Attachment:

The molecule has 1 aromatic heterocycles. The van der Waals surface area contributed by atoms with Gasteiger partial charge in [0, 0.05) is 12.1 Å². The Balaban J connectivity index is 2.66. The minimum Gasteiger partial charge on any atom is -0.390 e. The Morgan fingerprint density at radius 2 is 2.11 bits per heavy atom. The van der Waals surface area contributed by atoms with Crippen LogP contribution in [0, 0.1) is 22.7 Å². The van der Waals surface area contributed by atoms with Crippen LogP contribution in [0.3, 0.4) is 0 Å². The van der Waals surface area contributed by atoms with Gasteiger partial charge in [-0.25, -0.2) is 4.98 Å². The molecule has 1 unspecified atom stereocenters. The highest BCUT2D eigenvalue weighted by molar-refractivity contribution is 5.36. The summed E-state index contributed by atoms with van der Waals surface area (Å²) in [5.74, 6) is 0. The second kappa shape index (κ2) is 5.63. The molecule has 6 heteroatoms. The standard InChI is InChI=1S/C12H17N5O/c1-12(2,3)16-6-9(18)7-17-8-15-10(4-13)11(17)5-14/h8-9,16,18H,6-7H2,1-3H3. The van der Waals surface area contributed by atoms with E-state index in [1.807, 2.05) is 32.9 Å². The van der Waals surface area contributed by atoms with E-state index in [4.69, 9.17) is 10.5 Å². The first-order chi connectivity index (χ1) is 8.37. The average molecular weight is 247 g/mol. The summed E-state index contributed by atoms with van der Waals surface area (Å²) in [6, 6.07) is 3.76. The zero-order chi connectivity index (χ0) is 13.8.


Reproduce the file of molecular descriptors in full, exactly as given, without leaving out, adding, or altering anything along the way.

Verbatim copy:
The molecule has 1 aromatic heterocycles. The van der Waals surface area contributed by atoms with Gasteiger partial charge in [0, 0.05) is 12.1 Å². The Balaban J connectivity index is 2.66. The minimum Gasteiger partial charge on any atom is -0.390 e. The Morgan fingerprint density at radius 2 is 2.11 bits per heavy atom. The van der Waals surface area contributed by atoms with Crippen LogP contribution in [0, 0.1) is 22.7 Å². The van der Waals surface area contributed by atoms with Crippen LogP contribution in [0.3, 0.4) is 0 Å². The van der Waals surface area contributed by atoms with Gasteiger partial charge in [-0.25, -0.2) is 4.98 Å². The molecule has 1 unspecified atom stereocenters. The highest BCUT2D eigenvalue weighted by molar-refractivity contribution is 5.36. The summed E-state index contributed by atoms with van der Waals surface area (Å²) in [5.74, 6) is 0. The second kappa shape index (κ2) is 5.63. The molecule has 6 heteroatoms. The standard InChI is InChI=1S/C12H17N5O/c1-12(2,3)16-6-9(18)7-17-8-15-10(4-13)11(17)5-14/h8-9,16,18H,6-7H2,1-3H3. The van der Waals surface area contributed by atoms with E-state index in [1.807, 2.05) is 32.9 Å². The van der Waals surface area contributed by atoms with E-state index in [4.69, 9.17) is 10.5 Å². The first-order chi connectivity index (χ1) is 8.37. The average molecular weight is 247 g/mol. The summed E-state index contributed by atoms with van der Waals surface area (Å²) in [6, 6.07) is 3.76. The zero-order chi connectivity index (χ0) is 13.8.